Elon Musk says inflation may have peaked. Bill Ekman agrees, but says the Fed is always wrong. – CNET

The market has been in party mode for 48 hours since Fed Chairman Jerome Powell said the central bank is taking a data-driven stance when setting interest rates. This is best seen on the Nasdaq Composite COMP.
which rose 4.1% on Wednesday, then 1.1% on Thursday.

Alfonso Peccatiello, author of The Macro Compass blog, put it succinctly: “You give the markets the green light to freely design their probability distributions across all asset classes without any anchors – and this explains the gigantic increase in risk,” he said. “If the Fed is so dependent on data, and there is basically one data that it cares about, it all comes down to where inflation will go in the near future – and the bond market has a very, very strong opinion on this issue.”

And not just the bond market. “Inflation could come down,” Tesla TSLA chief executive Elon Musk tweeted.
“Tesla product prices are falling more than they are rising.” Of course, not necessarily for their products. When asked if Tesla prices would rise, he said, “It’s too early to say for sure.”

Bill Ackman, founder and CEO of Pershing Square, agrees in part. He is the author of a tweet storm in which he said that inflation will start to fall soon. But he is convinced that Powell & Co. made a mistake when the central banker said that the federal funds rate, between 2.25% and 2.5%, was in the neutral range, a level that does not restrict or stimulate the economy.

“A neutral rate of 2.25-2.5% only makes sense in a world where inflation is stable at 2%. It doesn’t make sense in a world with 9%, 6% or even 4% inflation. Powell’s view of the neutral rate has only significantly eased financial conditions, exacerbating the inflation problem and making his job more difficult,” Ackman said. In past episodes of inflation, he said, the Fed had to raise rates above the prevailing level of inflation to stop it.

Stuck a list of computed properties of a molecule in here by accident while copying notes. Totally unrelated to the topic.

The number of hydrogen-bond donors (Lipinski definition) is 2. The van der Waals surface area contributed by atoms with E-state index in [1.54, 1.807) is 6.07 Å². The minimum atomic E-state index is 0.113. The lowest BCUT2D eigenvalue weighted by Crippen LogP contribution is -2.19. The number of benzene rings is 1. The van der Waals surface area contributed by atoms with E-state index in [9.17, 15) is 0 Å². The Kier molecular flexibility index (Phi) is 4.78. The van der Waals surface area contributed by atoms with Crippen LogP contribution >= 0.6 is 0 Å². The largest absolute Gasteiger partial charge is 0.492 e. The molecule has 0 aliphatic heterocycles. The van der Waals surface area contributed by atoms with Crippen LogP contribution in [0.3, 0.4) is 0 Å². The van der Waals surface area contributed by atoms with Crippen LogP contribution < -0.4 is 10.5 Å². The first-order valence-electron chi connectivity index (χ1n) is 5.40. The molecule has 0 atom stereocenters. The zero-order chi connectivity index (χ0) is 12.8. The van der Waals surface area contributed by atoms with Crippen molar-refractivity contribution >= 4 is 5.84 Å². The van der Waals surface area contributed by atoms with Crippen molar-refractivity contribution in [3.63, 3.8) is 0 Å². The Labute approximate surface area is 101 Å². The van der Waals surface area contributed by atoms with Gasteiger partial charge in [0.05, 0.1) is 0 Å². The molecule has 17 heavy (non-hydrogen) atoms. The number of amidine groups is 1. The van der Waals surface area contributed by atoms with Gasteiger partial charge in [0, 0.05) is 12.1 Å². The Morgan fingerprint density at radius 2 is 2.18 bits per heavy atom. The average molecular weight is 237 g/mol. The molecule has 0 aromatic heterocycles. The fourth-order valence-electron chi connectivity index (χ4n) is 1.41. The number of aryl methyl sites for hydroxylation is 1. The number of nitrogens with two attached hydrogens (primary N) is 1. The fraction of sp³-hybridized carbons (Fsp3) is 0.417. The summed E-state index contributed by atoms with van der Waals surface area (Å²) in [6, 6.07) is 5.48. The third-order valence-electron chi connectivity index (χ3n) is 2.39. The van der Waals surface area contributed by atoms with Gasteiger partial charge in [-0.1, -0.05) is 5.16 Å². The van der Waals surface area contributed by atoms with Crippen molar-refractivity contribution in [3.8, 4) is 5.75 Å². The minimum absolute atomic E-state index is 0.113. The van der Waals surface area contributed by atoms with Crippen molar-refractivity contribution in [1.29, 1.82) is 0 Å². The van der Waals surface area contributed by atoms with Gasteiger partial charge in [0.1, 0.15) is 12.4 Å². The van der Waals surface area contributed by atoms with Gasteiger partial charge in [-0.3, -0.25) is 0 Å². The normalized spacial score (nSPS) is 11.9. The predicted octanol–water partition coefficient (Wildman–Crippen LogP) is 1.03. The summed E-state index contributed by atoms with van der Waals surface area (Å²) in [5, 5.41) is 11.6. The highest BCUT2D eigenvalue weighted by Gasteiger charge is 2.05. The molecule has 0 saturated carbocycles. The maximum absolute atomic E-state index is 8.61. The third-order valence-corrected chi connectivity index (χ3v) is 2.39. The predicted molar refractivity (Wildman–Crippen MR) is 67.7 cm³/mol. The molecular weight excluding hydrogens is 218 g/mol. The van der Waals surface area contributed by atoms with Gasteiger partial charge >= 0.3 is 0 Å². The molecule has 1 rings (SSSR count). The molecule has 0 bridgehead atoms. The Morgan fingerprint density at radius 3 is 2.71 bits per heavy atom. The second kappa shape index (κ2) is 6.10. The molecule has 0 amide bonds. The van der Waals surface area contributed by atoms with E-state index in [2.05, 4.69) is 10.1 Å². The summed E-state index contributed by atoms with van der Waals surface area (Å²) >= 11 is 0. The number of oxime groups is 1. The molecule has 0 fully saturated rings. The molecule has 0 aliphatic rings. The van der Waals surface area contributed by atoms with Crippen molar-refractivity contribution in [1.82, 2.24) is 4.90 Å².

Ackman said the Fed needs to clarify how it came up with the idea that the rate is neutral. Powell answered that question more directly at a June press conference when he was asked if inflation at the high level it predicts on the scatter chart, just below 4%, would break the Fed’s rate. “I think the neutral rate is pretty low these days. I think so, but you know what? Let’s find out by experience. We are not going to be entirely model driven in this matter. We will monitor this, closely monitor and respond to incoming data both on financial conditions and what is happening in the economy.

Akman is not a disinterested party. In late May, he said his Pershing Square fund had already monetized “a chunk” of a derivatives rate on short positions in TMUBMUSD02Y Treasuries.
with a profit of $1.4 billion.

The 2-year Treasury yield, which is closely linked to the federal funds rate, fell 9 basis points on Thursday to 2.87% and has been down four of the last six trading days.

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